Forensic toxicology is a sub-discipline of forensic science that is concerned with the study of toxic substances or poisons. Toxicology encompasses methods and procedures from many disciplines, including chemistry, biochemistry, epidemiology, pharmacology, pathology, and physiology.
Toxicologists are essentially applied scientists and therefore will have a strong interest in the sciences and math. The certificate, when combined with a major in a laboratory science such as chemistry, provides preparation for both the American Board of Forensic Toxicology and the National Registry in Clinical Chemistry certification exams. These certifications can lead to careers in hospital, crime, or commercial laboratories, as well as with law enforcement agencies, medical examiners, or private testing companies.
Students of forensic toxicology obtain knowledge about the absorption, distribution, and elimination of drugs, poisons, metals, gasses, and other substances that can harm the human body. This information can be critical in homicide cases and other criminal investigations.
The work of a forensic toxicologist requires patience and the ability to follow specific steps in a set manner to achieve reliable results. The field is constantly being updated in terms of new developments and techniques and is best suited for individuals with the willingness to learn and update their skills continuously. Many of the tests that toxicologists perform also require excellent fine motor skills.
UWM also offers certificates in Forensic Science and in Death Investigation. All three certificate programs are jointly sponsored by the College of Letters & Science, the College of Health Sciences, and the Helen Bader School of Social Welfare. Students take coursework across all of these areas including biology, biomedical sciences, chemistry, anthropology, and criminal justice.
Download our fact sheet to the right to learn more about the classes that are part of the forensic toxicology certificate.
Required Courses (18 credits)
Anthro/BMS/Chem/Crm Jst 281 - Dead Men Do Tell Tales: An Introduction to Forensic Science, 3 credits
Anthro/BMS/Chem/Crm Jst 481 - Criminalistics, 3 credits
Chem 524 - Instrumental Analysis, 3 credits
BMS 610 - Pharmacology, 3 credits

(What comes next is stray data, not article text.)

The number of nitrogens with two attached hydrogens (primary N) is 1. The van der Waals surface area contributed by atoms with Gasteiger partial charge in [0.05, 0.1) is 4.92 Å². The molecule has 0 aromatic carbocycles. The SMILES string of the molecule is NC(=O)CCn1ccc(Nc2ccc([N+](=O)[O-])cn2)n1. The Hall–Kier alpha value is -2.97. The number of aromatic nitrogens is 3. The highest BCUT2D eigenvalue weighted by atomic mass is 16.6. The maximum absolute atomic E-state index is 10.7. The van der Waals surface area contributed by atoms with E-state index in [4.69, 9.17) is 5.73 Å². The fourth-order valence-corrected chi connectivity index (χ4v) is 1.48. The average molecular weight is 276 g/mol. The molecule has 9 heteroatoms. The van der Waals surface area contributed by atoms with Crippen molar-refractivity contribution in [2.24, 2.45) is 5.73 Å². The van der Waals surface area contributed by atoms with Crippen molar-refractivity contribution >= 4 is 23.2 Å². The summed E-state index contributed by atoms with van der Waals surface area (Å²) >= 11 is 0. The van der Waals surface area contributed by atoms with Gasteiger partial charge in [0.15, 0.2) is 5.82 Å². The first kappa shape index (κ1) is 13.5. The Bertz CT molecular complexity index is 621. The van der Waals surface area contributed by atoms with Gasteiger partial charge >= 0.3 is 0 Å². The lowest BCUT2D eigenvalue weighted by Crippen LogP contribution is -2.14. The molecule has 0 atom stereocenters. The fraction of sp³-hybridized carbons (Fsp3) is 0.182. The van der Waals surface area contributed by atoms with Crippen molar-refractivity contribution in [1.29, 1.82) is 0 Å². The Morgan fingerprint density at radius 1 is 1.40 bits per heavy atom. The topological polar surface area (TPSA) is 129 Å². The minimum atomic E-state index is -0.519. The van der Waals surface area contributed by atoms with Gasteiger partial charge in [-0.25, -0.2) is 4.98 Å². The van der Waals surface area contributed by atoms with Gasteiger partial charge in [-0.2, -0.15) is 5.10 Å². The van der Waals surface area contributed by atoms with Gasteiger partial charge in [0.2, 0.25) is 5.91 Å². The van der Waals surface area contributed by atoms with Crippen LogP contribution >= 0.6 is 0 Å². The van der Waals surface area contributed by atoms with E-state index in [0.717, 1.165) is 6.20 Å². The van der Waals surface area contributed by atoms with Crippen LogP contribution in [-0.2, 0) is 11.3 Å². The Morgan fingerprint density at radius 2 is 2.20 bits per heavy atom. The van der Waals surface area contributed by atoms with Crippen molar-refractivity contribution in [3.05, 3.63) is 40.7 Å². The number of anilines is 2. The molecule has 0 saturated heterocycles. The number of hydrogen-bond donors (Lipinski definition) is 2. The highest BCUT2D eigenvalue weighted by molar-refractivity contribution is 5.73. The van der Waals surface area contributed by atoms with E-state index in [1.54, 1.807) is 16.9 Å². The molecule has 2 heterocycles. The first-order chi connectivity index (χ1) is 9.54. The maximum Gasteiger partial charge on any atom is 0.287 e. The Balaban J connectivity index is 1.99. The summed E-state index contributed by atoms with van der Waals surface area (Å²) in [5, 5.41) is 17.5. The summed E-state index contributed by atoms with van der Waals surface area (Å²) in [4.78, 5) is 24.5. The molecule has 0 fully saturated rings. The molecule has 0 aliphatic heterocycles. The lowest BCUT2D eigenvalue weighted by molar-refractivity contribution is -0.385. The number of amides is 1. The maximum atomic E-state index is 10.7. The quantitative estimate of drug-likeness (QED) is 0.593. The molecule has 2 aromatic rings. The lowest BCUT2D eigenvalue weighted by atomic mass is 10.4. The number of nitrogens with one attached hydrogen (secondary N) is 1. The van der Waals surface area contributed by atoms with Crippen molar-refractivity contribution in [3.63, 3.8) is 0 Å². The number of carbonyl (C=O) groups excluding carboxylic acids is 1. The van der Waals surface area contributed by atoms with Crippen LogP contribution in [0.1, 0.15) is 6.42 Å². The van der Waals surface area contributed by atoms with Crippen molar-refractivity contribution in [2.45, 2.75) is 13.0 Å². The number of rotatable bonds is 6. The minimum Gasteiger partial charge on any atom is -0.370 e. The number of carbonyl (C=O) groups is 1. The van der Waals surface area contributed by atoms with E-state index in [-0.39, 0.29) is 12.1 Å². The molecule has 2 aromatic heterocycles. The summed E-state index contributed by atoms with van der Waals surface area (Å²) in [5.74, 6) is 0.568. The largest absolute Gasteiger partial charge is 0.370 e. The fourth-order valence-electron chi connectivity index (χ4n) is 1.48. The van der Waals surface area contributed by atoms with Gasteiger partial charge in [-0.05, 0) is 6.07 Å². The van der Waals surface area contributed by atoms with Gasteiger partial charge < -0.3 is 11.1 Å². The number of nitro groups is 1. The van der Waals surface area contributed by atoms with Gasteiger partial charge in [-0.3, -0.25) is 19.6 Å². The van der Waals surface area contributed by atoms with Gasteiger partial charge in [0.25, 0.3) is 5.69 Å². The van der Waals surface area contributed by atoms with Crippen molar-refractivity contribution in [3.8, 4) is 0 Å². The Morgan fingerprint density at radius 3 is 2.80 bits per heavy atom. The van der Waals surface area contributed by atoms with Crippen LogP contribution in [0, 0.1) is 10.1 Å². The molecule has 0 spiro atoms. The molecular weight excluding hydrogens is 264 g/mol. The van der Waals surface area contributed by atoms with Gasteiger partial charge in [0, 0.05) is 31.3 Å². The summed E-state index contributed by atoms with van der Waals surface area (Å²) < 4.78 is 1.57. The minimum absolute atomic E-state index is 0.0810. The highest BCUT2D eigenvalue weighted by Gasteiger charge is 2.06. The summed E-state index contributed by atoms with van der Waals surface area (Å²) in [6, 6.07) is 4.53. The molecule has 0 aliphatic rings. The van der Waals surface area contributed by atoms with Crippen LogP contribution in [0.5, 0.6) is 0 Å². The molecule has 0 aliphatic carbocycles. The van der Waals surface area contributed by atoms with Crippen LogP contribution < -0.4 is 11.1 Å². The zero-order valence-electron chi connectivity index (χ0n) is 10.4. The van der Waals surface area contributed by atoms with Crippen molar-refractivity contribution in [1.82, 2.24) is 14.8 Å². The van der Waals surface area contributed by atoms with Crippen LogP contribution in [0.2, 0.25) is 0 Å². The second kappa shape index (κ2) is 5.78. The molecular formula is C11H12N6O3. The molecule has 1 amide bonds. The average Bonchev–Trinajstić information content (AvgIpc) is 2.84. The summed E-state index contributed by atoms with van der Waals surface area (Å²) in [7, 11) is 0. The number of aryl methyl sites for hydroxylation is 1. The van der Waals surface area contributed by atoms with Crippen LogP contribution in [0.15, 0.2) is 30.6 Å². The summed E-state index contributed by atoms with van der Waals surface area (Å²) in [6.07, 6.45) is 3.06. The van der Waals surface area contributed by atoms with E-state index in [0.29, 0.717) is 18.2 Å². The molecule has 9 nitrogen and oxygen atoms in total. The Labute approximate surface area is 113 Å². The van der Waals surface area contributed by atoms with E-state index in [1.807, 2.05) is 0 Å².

Crm Jst 110 - Introduction to Criminal Justice, 3 credits
Crm Jst 480 - Criminal Evidence and Investigation, 3 credits
One Course selected from (3 Credits)
Anthro 403 - The Human Skeleton, 3 credits
Anthro 404 - Seminar in Human Evolutionary Physiology, 3 credits
Additional Courses with Forensic Content
Check prerequisites or consult the instructor for eligibility. These courses are recommended, but are not required, for the Certificate in Forensic Toxicology:
- Anthro/BMS/Chem/Crm Jst 285 - Medicolegal Death Investigation, 3 credits
- Anthro/BMS/Chem/Crm Jst 585 - Internship in Forensic Toxicology, 1-3 credits
- Anthro/BMS/Chem/Crm Jst 589 - Internship in Death Investigation, 1-3 credits
- Anthro/BMS/Chem/Crm Jst 594 - Internship in Forensic Science, 1-3 credits
- Anthro 405 - Forensic Anthropology, 3 credits
- Bio Sci 539 (663) - Laboratory Techniques in Molecular Biology, 4 credits
- Chem 194 - First-Year Seminar: (with forensic subtitle), 3 credits
- Chem 602 - Biochemistry: Cellular Processes, 3 credits
- BMS 555 - Toxicology and Therapeutic Drug Monitoring, 1 credit
- BMS 560 - Molecular and Genetic Diagnostics, 2 credits
- BMS 561 - Molecular Diagnostics Laboratory, 1 credit
All options within the certificate require at least a basic knowledge of chemistry and biology. To meet this requirement, prior to registering themselves in the Forensic Sciences Certificate Program, students must successfully complete Chem 100 (Chemical Science) or equivalent and Bio Sci 100 (Survey of Zoology) or equivalent.
To receive the certificate, students must complete at least one half of the required credits on the UWM campus.
The College requires that students attain at least a 2.500 GPA for all credits in the certificate attempted.